5 Steps to Develop a Business Network Continuity Plan for Service Providers

5 Steps to Develop a Business Continuity Plan

If you’re an internet or managed service provider, maintaining operational stability is arguably your most important objective. After all, your business—and your reputation—depend on your ability to provide strong and reliable service.

Unfortunately, many service providers struggle with network downtime. While you might expect the frequency of network outages to be reducing year over year, the opposite is actually true. In fact, according to the Uptime Institute, IT system failure is actually happening more frequently because enterprise computing environments are increasing in complexity.

The top causes of data center outages are now linked to network issues (27 percent), IT systems (29 percent) and power (24 percent). But as we explained in a recent blog post, network outages can stem from many different problems like cyberattacks, weather events, and local construction projects. There’s no telling when an outage can occur.

What could an Internet outage mean for your company?

Without a functioning network, you can’t service your customers—plain and simple. You will have paying customers that are in the dark until service gets restored. So an outage for your clients means an outage for you, too.

Downtime can take hours, or even days to resolve. Depending on the severity of the outage, your business could be completely crippled during that time. Network outages can impact both customer-facing and backend operations.

Plan ahead for business continuity 

Don’t leave anything to chance. Now is the time to form a business continuity strategy. Business continuity can be defined as a strategy for guaranteeing network uptime, even when local connectivity is lost or interrupted.

Here are some steps that you can take to form a business continuity strategy:

  1. Conduct a network audit

Your first preliminary step should be to gain a thorough understanding of your network. Round up your global IT team, and ask for a complete rundown of every single link and device running through your network. You will also want to ask for a list of all the vendors that are supplying connectivity to you company—primary and secondary. This will give you a clear sense of where your critical connections are, and how much you are paying for each connection. It’s possible you already have some level of business continuity in place, such as wireless backup.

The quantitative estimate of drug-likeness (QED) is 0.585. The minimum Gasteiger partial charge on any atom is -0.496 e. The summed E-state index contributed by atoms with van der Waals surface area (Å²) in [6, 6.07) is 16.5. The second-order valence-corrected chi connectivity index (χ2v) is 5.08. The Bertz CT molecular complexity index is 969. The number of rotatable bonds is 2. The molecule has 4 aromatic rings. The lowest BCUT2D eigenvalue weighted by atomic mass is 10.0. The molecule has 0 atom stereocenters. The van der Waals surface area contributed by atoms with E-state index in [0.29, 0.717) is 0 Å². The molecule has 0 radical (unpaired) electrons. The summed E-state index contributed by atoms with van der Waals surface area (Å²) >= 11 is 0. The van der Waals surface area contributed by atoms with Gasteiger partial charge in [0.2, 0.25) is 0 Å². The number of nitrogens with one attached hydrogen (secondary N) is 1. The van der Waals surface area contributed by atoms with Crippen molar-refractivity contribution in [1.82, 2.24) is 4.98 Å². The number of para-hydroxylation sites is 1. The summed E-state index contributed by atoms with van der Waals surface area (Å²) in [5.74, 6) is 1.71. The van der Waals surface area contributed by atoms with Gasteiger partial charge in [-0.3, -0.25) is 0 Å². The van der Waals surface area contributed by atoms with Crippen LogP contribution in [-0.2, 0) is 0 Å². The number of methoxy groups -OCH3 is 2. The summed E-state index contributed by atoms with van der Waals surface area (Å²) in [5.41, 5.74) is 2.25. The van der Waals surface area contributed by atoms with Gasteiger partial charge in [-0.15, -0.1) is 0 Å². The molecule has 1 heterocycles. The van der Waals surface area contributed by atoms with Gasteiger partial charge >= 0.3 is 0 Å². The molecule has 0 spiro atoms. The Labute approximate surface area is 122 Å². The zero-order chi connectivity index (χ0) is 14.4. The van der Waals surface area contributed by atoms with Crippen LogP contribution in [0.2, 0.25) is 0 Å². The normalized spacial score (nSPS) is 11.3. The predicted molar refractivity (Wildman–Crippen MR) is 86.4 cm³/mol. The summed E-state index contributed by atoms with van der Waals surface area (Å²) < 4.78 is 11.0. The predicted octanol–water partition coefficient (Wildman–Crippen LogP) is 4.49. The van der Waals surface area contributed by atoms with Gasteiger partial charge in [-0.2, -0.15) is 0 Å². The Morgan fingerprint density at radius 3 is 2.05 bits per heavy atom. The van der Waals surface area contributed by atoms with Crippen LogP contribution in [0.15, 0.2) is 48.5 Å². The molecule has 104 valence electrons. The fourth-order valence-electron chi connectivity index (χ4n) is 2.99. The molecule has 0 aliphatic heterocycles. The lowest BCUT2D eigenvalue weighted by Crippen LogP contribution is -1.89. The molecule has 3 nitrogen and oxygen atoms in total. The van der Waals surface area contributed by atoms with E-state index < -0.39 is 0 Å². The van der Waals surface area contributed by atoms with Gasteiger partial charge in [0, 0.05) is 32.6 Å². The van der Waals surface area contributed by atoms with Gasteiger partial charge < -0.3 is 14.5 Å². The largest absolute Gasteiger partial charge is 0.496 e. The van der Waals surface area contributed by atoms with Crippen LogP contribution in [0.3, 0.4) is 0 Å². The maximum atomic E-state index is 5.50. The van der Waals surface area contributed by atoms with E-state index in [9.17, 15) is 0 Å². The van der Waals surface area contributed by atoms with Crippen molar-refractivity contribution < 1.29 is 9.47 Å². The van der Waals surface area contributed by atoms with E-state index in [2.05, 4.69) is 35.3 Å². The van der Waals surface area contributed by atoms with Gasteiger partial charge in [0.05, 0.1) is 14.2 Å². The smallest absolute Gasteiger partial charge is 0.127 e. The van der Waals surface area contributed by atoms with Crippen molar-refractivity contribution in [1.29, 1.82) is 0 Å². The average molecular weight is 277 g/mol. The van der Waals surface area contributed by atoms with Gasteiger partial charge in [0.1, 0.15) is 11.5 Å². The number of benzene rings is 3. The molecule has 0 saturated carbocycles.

1. Determine your mission critical functions

Next, take a hard look at your company’s processes and workflows. Is your company using mostly legacy communications systems, or cloud-based solutions? By the end of this step, you should have a solid understanding of how your company is connected, where the majority of your data lives, and which processes are running over your own infrastructure.

  1. Drill down into each site

The next step is to determine how much bandwidth each branch location is using on average, and when it’s being used. Ask your IT personnel to research each location and come back with a traffic report. For instance, is your company using mostly video, video or data? And what are these services being used for?

This information is critical for the next step.

  1. Determine how much downtime costs your business

No amount of downtime is desirable. But not all downtime is created equal. A brief lapse of connectivity during the afternoon at a branch office in San Francisco, for instance, may not be as harmful as a local outage during peak business hours in New York. By understanding your peak traffic time, and which operations are mission critical, you’ll be able to understand how downtime impacts your company in various locations—and the impact it has on the company as a whole.

  1. Take control with SD-WAN

Software-defined wide area networking (SD-WAN) is the glue that will hold your entire business continuity strategy together. It’s the most advanced, cost-effective and reliable solution for preventing downtime.

SD-WAN is a methodology that involves decoupling networking hardware from its control mechanism. With a reliable SD-WAN system in place, you will be able to see and manage all of your company’s connections from a single pane of glass. You’ll also be able to adjust connectivity in real-time, as network conditions fluctuate.

Best of all, with SD-WAN you will be able to establish reliable business continuity, for your entire global enterprise, without having to rip and replace any infrastructure.

Turnium’s SD-WAN solution will enable you to aggregate all of your connections, regardless of their connection type of carrier. The end result is full network redundancy, and full transparency into your mission critical workflows.

Of course, your company is unique and your business continuity strategy may be a bit more complicated. So think of this list like a basic roadmap to help get you moving in the right direction.

The next step is to pick up the phone and contact someone at Turnium, to arrange a comprehensive network audit. Contact the team here.